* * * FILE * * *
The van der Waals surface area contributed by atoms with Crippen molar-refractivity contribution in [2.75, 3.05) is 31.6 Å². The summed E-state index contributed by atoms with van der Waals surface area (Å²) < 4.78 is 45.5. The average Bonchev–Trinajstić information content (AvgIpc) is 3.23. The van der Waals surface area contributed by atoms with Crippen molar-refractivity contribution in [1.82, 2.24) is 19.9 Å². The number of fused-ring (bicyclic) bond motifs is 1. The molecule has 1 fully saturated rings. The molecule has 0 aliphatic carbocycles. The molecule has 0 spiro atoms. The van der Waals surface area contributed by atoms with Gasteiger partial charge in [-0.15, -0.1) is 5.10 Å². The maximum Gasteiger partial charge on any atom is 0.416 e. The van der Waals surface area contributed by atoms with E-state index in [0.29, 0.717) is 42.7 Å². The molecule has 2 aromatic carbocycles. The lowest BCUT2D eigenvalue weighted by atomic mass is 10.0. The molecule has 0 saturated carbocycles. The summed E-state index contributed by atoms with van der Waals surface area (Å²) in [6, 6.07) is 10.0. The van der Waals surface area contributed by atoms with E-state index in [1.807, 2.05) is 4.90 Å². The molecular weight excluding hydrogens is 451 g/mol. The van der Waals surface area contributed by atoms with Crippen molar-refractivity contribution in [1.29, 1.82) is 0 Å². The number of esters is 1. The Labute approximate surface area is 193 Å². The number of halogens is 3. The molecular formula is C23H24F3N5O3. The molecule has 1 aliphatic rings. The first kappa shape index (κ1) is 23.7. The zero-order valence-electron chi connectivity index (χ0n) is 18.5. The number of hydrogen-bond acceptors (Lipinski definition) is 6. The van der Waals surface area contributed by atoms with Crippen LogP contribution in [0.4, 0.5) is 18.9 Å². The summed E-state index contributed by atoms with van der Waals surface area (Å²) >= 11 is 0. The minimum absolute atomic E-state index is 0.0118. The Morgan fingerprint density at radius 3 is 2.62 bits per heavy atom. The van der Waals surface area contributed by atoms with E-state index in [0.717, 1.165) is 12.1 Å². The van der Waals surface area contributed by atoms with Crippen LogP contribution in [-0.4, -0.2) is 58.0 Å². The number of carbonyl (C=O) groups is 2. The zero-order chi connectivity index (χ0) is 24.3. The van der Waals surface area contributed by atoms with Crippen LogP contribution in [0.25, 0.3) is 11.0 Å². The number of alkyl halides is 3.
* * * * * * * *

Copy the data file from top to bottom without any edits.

The van der Waals surface area contributed by atoms with Crippen molar-refractivity contribution in [2.75, 3.05) is 31.6 Å². The summed E-state index contributed by atoms with van der Waals surface area (Å²) < 4.78 is 45.5. The average Bonchev–Trinajstić information content (AvgIpc) is 3.23. The van der Waals surface area contributed by atoms with Crippen molar-refractivity contribution in [1.82, 2.24) is 19.9 Å². The number of fused-ring (bicyclic) bond motifs is 1. The molecule has 1 fully saturated rings. The molecule has 0 aliphatic carbocycles. The molecule has 0 spiro atoms. The van der Waals surface area contributed by atoms with Gasteiger partial charge in [-0.15, -0.1) is 5.10 Å². The maximum Gasteiger partial charge on any atom is 0.416 e. The van der Waals surface area contributed by atoms with E-state index in [0.29, 0.717) is 42.7 Å². The molecule has 2 aromatic carbocycles. The lowest BCUT2D eigenvalue weighted by atomic mass is 10.0. The molecule has 0 saturated carbocycles. The summed E-state index contributed by atoms with van der Waals surface area (Å²) in [6, 6.07) is 10.0. The van der Waals surface area contributed by atoms with E-state index in [1.807, 2.05) is 4.90 Å². The molecular weight excluding hydrogens is 451 g/mol. The van der Waals surface area contributed by atoms with Crippen molar-refractivity contribution in [1.29, 1.82) is 0 Å². The number of esters is 1. The Labute approximate surface area is 193 Å². The number of halogens is 3. The molecular formula is C23H24F3N5O3. The molecule has 1 aliphatic rings. The first kappa shape index (κ1) is 23.7. The zero-order valence-electron chi connectivity index (χ0n) is 18.5. The number of hydrogen-bond acceptors (Lipinski definition) is 6. The van der Waals surface area contributed by atoms with Crippen LogP contribution in [0.4, 0.5) is 18.9 Å². The summed E-state index contributed by atoms with van der Waals surface area (Å²) >= 11 is 0. The minimum absolute atomic E-state index is 0.0118. The Morgan fingerprint density at radius 3 is 2.62 bits per heavy atom. The van der Waals surface area contributed by atoms with E-state index in [0.717, 1.165) is 12.1 Å². The van der Waals surface area contributed by atoms with Crippen LogP contribution in [-0.4, -0.2) is 58.0 Å². The number of carbonyl (C=O) groups is 2. The zero-order chi connectivity index (χ0) is 24.3. The van der Waals surface area contributed by atoms with Crippen LogP contribution in [0.25, 0.3) is 11.0 Å². The number of alkyl halides is 3.